Flexible learning pathways to keep youth at risk and low-skilled adults in education or work.
Helping to make vocational education and training fit for the future: Cedefop activities 2018-19
To help in shaping future policies, a Cedefop project considers different routes and multiple options for vocational education and training (VET).
The European skills index is a monitoring tool, providing a snapshot of how countries’ skills systems perform. It depicts a complex reality in a single measure.
Work environments in the near future are expected to feature more autonomy, less routine, more use of ICT, reduced physical effort and increased social and intellectual tasks.
Cedefop’s regular skills supply and demand projections provide comprehensive information on labour market trends and skills development across Europe.
Low qualifications, disengagement from education and training and long-term unemployment are interconnected phenomena and tend to cumulate throughout a person’s life. To prevent and combat the marginalisation of both young people and adults, national authorities across Europe have been developing measures to reach out to people in need. However, the nature and the extent of these services vary considerably from one country to another. Cedefop’s latest briefing note gives an overview of the situation.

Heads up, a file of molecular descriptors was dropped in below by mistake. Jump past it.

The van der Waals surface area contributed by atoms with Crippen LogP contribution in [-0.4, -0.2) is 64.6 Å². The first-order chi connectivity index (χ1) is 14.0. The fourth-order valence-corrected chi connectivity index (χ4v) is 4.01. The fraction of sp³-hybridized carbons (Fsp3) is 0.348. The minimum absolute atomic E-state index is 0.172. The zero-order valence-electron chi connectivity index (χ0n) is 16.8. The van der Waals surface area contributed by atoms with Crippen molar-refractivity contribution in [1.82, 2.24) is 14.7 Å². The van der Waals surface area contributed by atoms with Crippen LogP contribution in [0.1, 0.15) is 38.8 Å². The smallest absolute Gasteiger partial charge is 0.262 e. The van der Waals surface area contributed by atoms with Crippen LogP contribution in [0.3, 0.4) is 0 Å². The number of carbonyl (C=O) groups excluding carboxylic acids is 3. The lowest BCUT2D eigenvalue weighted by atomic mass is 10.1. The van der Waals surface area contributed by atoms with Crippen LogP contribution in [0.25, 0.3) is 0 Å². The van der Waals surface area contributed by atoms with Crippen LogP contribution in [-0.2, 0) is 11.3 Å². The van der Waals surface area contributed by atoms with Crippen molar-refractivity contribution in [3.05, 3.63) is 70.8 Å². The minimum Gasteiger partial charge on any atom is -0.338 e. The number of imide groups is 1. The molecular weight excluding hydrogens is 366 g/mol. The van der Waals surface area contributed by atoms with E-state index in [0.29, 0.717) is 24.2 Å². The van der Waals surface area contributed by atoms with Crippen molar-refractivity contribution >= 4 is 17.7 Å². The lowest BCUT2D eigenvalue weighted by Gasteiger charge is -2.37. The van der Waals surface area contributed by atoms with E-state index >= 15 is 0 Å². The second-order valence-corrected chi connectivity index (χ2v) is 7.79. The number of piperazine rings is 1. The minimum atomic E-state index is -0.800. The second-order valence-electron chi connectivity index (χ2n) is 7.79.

As countries across Europe are pushing ahead with their national qualifications frameworks, Cedefop's briefing note examines the question of the frameworks’ added value and contribution to policies and practices.
The European Union’s economic recovery has strengthened. But the economic downturn has accelerated long-term trends of globalisation and digitalisation that demand new skills.
Skills anticipation can be a powerful policy tool for decision-making. Individuals would benefit greatly from knowing what type of education and training to follow; enterprises would know the skills they need; and policy-makers could adapt education and training systems to new skill needs.
As the current framework for cooperation in vocational education and training (VET) approaches its 2020 expiry, Cedefop is now looking further ahead to stimulate the debate on European VET cooperation until 2030.
Technological unemployment is a recurring theme, but joblessness in the digital age will depend on human, not artificial, intelligence.
Over the past two years, Europe has received an unprecedented number of refugees and asylum seekers. Many of these are here to stay, and the European Union needs to ensure that they enter the labour market and become self-reliant as quickly as possible.
Over the period 2017-20, Cedefop will continue to respond to changing needs.
As national qualifications frameworks (NQFs) are taking shape, their benefits become visible across the European Union.
The mobility scoreboard takes stock of European countries’ provisions for learning abroad, offering a wealth of comparable information and examples of good practice.
Committed and competent teachers and trainers are crucial to ensuring the quality and labour market relevance of learning, both in VET schools/centres and in companies, and whether in classrooms, in workshops, in labs and simulated learning environments, or at the workplace.